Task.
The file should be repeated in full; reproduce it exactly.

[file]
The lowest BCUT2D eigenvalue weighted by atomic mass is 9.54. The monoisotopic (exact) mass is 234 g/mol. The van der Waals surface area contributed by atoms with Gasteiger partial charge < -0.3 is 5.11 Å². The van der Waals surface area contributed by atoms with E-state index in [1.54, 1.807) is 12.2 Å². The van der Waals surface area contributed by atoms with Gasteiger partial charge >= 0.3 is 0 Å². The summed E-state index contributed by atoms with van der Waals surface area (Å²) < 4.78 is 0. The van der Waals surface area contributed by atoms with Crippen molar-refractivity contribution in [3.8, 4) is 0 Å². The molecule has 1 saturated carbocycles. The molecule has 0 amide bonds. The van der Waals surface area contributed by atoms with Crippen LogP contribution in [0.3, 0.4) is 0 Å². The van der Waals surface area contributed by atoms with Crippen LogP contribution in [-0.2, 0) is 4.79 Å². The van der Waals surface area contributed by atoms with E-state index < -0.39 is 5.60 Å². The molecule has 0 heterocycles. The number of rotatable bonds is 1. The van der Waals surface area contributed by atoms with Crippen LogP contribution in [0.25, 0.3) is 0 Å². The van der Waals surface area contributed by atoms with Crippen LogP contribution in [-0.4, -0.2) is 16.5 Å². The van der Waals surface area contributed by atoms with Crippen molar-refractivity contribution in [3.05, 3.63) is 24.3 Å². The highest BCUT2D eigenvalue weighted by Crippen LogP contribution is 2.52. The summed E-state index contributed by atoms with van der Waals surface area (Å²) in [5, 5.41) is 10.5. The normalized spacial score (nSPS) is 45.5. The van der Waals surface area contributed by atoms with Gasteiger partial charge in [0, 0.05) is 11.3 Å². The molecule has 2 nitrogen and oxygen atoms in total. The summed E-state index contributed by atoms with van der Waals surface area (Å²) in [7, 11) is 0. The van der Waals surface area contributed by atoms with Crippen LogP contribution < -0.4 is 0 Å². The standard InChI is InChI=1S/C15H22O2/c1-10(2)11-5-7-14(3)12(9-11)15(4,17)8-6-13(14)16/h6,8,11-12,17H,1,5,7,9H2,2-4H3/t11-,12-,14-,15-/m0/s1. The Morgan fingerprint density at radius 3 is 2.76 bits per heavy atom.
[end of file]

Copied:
The lowest BCUT2D eigenvalue weighted by atomic mass is 9.54. The monoisotopic (exact) mass is 234 g/mol. The van der Waals surface area contributed by atoms with Gasteiger partial charge < -0.3 is 5.11 Å². The van der Waals surface area contributed by atoms with E-state index in [1.54, 1.807) is 12.2 Å². The van der Waals surface area contributed by atoms with Gasteiger partial charge >= 0.3 is 0 Å². The summed E-state index contributed by atoms with van der Waals surface area (Å²) < 4.78 is 0. The van der Waals surface area contributed by atoms with Crippen molar-refractivity contribution in [3.8, 4) is 0 Å². The molecule has 1 saturated carbocycles. The molecule has 0 amide bonds. The van der Waals surface area contributed by atoms with Crippen LogP contribution in [0.3, 0.4) is 0 Å². The van der Waals surface area contributed by atoms with Crippen LogP contribution in [-0.2, 0) is 4.79 Å². The van der Waals surface area contributed by atoms with E-state index < -0.39 is 5.60 Å². The molecule has 0 heterocycles. The number of rotatable bonds is 1. The van der Waals surface area contributed by atoms with Crippen LogP contribution in [0.25, 0.3) is 0 Å². The van der Waals surface area contributed by atoms with Crippen LogP contribution in [-0.4, -0.2) is 16.5 Å². The van der Waals surface area contributed by atoms with Crippen molar-refractivity contribution in [3.05, 3.63) is 24.3 Å². The highest BCUT2D eigenvalue weighted by Crippen LogP contribution is 2.52. The summed E-state index contributed by atoms with van der Waals surface area (Å²) in [5, 5.41) is 10.5. The normalized spacial score (nSPS) is 45.5. The van der Waals surface area contributed by atoms with Gasteiger partial charge in [0, 0.05) is 11.3 Å². The molecule has 2 nitrogen and oxygen atoms in total. The summed E-state index contributed by atoms with van der Waals surface area (Å²) in [7, 11) is 0. The van der Waals surface area contributed by atoms with Crippen LogP contribution < -0.4 is 0 Å². The standard InChI is InChI=1S/C15H22O2/c1-10(2)11-5-7-14(3)12(9-11)15(4,17)8-6-13(14)16/h6,8,11-12,17H,1,5,7,9H2,2-4H3/t11-,12-,14-,15-/m0/s1. The Morgan fingerprint density at radius 3 is 2.76 bits per heavy atom.